What Happens During a Periodontology Examination

Periodontal assessments are essential for routine dental examinations for new and existing patients. The results from the clinical evaluation are combined with pertinent data from the patients’ dental and medical histories, as well as radiographic assessment, to ascertain the patients’ periodontium status, risk factors for periodontal disease, and the appropriate diagnosis progression, and treatment plan, if required.

dental comparison

The Examination Process

The clinical involves the extra and intraoral examination of the soft tissues, including the TMJ joint, palate, salivary glands and lymph nodes. The periodontitis also evaluates the mucogingival relationships. Secondly, the tissues surrounding the oral prosthetic are checked, along with the shape and texture of the gingival tissue. The incidence and spread of plaque/biofilm and calculus are determined.

The presence of blood on probing, poking and prodding depths, diagnostic reference levels, gingival margin (recessions, periodontal hyperplasia), and the position of gingival margins (recessions, gingival hyperplasia) are measured using a gingival probe. Furcation invasions are identified by determining their presence, location, and extent.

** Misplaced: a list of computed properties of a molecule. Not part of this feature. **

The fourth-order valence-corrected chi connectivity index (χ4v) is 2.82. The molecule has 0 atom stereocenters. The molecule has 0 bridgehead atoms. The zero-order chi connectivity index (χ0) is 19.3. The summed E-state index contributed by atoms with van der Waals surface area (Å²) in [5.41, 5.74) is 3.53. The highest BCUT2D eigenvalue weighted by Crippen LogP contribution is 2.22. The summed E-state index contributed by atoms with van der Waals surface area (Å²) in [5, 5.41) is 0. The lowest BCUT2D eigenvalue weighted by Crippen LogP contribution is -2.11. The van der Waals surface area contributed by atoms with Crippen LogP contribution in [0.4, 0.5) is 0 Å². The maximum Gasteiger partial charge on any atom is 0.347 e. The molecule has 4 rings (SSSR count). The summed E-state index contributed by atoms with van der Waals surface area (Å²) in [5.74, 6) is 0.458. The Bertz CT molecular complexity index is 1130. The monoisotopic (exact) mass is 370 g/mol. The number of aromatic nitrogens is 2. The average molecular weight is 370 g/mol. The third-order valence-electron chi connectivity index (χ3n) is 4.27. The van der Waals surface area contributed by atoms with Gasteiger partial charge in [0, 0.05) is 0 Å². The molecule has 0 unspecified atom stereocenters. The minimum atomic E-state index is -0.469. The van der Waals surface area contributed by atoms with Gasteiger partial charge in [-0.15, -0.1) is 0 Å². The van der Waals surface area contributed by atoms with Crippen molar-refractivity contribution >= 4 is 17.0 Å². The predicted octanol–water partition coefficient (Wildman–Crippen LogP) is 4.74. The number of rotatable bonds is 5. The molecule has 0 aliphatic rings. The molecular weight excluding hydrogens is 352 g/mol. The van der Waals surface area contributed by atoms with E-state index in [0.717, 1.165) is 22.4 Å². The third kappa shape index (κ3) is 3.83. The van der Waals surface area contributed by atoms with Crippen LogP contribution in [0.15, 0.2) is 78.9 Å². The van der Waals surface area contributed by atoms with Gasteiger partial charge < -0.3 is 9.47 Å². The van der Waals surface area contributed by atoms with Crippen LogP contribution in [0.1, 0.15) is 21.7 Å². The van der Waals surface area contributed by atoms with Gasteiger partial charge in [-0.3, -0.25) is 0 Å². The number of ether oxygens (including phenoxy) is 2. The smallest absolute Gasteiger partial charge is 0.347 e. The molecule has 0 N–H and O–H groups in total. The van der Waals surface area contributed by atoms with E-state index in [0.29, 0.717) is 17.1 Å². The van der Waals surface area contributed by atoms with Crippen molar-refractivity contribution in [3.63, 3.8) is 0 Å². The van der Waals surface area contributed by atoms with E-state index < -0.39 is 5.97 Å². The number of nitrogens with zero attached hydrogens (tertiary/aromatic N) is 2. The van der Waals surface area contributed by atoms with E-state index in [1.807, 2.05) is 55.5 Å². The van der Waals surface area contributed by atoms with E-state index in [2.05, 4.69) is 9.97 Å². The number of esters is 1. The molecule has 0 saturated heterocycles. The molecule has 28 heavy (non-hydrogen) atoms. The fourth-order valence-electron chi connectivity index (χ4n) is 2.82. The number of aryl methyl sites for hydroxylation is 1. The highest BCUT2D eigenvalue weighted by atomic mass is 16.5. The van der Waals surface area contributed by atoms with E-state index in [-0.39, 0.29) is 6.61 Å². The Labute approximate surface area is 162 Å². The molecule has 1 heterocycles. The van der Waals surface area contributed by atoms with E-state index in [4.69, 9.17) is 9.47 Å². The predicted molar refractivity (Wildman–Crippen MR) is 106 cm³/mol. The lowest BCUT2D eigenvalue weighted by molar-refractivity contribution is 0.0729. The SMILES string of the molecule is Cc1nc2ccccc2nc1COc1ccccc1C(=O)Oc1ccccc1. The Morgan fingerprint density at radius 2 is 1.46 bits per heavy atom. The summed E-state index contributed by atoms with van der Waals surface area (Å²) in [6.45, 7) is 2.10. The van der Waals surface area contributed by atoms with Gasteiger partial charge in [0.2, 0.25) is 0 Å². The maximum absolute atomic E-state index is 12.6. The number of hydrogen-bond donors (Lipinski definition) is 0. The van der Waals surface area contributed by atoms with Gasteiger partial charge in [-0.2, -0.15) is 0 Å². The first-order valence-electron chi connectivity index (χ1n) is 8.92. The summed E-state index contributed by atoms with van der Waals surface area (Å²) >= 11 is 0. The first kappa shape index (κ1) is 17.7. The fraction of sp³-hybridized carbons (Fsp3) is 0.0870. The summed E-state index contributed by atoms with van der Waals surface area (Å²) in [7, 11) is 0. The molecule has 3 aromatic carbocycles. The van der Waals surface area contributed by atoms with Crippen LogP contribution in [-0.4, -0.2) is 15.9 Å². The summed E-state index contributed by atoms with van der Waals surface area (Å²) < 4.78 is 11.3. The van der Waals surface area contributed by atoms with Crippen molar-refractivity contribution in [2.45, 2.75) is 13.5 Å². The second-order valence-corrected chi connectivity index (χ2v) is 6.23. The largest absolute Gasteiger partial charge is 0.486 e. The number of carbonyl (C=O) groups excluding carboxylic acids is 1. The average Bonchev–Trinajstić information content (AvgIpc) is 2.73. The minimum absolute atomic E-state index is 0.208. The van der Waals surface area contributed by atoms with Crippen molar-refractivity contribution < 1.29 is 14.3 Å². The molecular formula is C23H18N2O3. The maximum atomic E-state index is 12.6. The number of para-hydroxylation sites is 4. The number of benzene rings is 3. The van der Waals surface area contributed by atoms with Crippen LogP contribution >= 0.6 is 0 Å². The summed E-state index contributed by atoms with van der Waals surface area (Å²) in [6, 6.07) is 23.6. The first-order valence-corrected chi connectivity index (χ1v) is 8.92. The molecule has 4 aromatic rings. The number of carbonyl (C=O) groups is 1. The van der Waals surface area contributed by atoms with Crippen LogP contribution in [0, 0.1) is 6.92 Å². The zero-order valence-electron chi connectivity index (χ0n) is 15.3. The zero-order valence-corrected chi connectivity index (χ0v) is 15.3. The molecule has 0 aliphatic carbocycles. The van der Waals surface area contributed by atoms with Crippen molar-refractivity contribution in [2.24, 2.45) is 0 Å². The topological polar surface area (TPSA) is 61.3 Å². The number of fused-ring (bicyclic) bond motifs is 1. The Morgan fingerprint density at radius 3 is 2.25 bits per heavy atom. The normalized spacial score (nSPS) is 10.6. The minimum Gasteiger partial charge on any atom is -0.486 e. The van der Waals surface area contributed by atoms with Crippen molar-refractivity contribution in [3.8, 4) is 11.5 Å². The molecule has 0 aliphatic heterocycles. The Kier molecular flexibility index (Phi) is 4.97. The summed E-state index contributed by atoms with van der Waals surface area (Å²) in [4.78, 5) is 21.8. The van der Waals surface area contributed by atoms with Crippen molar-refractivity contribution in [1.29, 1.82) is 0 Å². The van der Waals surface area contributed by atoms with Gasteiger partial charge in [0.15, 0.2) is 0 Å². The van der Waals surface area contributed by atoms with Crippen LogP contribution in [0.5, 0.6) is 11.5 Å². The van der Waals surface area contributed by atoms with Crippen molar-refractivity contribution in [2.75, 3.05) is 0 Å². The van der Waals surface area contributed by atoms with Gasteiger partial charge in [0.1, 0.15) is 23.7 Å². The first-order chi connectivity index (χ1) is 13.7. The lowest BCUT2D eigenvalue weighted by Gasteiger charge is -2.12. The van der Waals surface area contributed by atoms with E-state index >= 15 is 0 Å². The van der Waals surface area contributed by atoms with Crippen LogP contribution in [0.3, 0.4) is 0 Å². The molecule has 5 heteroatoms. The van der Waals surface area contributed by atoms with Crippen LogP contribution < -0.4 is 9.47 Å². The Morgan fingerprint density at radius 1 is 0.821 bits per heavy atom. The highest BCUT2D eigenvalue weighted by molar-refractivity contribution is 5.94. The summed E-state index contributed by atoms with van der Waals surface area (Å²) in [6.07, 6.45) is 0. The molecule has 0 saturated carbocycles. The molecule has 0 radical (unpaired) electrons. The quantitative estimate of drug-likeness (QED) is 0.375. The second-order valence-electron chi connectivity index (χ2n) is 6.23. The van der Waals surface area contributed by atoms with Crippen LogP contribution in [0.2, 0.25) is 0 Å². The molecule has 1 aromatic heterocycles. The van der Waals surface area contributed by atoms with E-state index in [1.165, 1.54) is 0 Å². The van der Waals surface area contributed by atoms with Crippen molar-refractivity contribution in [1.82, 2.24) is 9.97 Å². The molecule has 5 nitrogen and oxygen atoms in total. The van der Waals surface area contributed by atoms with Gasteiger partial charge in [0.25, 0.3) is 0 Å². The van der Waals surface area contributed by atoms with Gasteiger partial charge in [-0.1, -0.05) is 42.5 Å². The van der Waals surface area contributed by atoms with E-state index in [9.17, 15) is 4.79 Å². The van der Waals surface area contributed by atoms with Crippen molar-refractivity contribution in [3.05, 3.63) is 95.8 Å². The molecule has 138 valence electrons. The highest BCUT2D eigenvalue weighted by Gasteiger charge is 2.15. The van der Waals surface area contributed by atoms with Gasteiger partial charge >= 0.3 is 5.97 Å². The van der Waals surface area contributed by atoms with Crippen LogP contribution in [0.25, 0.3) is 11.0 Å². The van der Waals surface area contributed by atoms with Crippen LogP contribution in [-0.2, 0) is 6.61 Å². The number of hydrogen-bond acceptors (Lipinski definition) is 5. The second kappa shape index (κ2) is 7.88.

Periodontists then carry out an oral examination, prosthetics, restorations, cavities, tooth movement, tooth alignment, occlusal relations, occlusal abnormalities, for example, extrusion, intrusion, malposition, occlusal injury, fremitus, indicators of parafunction, palatal state, contacts. Next is the assessment of pertinent radiographs and other diagnosing radiographic imaging to detect anomalies such as bone loss trends, coupled endodontic-periodontal illnesses, and other pathological findings. Casts for diagnostic purposes, microbiological testing, genetic testing, and other laboratory tests are all made available during periodontal examinations.

Based on the results, a diagnosis, prognosis, and treatment plan should be presented to the patient. The disease process, treatment options, possible complications, desired outcome, the need for post-treatment follow-up, the implications of no diagnosis, and the patient’s duties during and after therapy should all be explained to the patient. All pertinent findings must be recorded, and referrals to other health care professionals should be made and documented when necessary.